Liang Xiangyi, a TV reporter for the Yicai financial news website, was caught on camera giving a huge side-eye and rolling her eyes at a fellow reporter as she asked a rambling question at a conference on Tuesday.
The other reporter, Zhang Huijun of LA-based American Multimedia Television USA, had asked a "fawning question to a Chinese official pushing past the 30-second mark," The New York Times reported.
The scene, which was aired by state news broadcaster CCTV, immediately translated into memes, fan videos, and even merchandise.
Vendors on Taobao, China's version of eBay, sold t-shirt and smartphone cases with her image, The New York Times said.
China later banned all mention of Liang from social media, and state media rushed to note that there was "nothing to see."
You can watch the entire clip here, which was preserved by social media monitoring site What's on Weibo:
Later on Tuesday, the Chinese government issued an "urgent notice" banning the media from discussing the episode. A copy of the directive was leaked online and reposted by the China Digital Times.
It said: "Urgent notice: all media personnel are prohibited from discussing the Two Sessions blue-clothed reporter incident on social media. Anything already posted must be deleted. Without exception, websites must not hype the episode."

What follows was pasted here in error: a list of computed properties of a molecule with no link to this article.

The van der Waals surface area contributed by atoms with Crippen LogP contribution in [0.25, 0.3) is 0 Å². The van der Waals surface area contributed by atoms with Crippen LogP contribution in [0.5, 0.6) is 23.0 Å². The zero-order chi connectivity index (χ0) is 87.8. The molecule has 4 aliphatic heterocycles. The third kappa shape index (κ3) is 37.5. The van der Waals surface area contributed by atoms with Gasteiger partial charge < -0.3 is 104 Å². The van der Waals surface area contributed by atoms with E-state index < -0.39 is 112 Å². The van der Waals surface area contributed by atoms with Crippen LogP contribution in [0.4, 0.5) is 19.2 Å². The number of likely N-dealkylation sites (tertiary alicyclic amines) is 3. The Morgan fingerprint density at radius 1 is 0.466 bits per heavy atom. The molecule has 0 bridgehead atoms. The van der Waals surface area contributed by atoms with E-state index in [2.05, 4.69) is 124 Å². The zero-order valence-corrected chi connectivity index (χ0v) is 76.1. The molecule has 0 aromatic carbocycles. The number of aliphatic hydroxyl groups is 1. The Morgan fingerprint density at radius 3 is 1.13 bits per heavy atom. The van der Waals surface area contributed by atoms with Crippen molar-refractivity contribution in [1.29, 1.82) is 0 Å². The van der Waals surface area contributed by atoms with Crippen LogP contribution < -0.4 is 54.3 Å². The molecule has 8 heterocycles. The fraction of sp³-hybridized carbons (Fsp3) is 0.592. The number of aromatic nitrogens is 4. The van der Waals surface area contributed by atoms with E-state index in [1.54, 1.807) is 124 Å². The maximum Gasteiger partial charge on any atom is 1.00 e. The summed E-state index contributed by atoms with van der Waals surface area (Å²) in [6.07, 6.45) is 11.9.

Hu Xijin, the editor-in-chief of state newspaper Global Times, also published a video on Tuesday arguing there was "nothing to see" in Liang's eye-roll, and bristled at the fact that the clip "managed to upstage the day's online reports on the State Council's institutional reform plan."
China goes to great lengths to make sure everything goes their way. As the National People's Congress, China's annual legislative conference, takes place this month, Beijing authorities have ordered cafes and bars to serve no more than 10 foreigners at a time.
Shortly after the country proposed to ban presidential term limits last month, it also temporarily banned the letter N from the internet after it became associated with anti-government protest.
And if you were interested, this was the "fawning question" that earned the eye-roll, which was translated by The New York Times:
"The transformation of the responsibility of supervision for state assets is a topic of universal concern. Therefore, as the director of the State-Owned Assets Supervision and Administration Commission of the State Council, what new moves will you make in 2018?
"This year marks the 40th anniversary of the Reform and Opening-up Policy, and our country is going to further extend its openness to foreign countries.
"With General Secretary of the Chinese Communist Party Xi proposing the One Belt One Road Initiative, state-owned enterprises have increased investment to countries along the route of One Belt One Road, so how can the overseas assets of state-owned enterprises be effectively supervised to prevent loss of assets?
"What mechanisms have we introduced so far, and what’s the result of our supervision?
"Please summarise for us, thank you.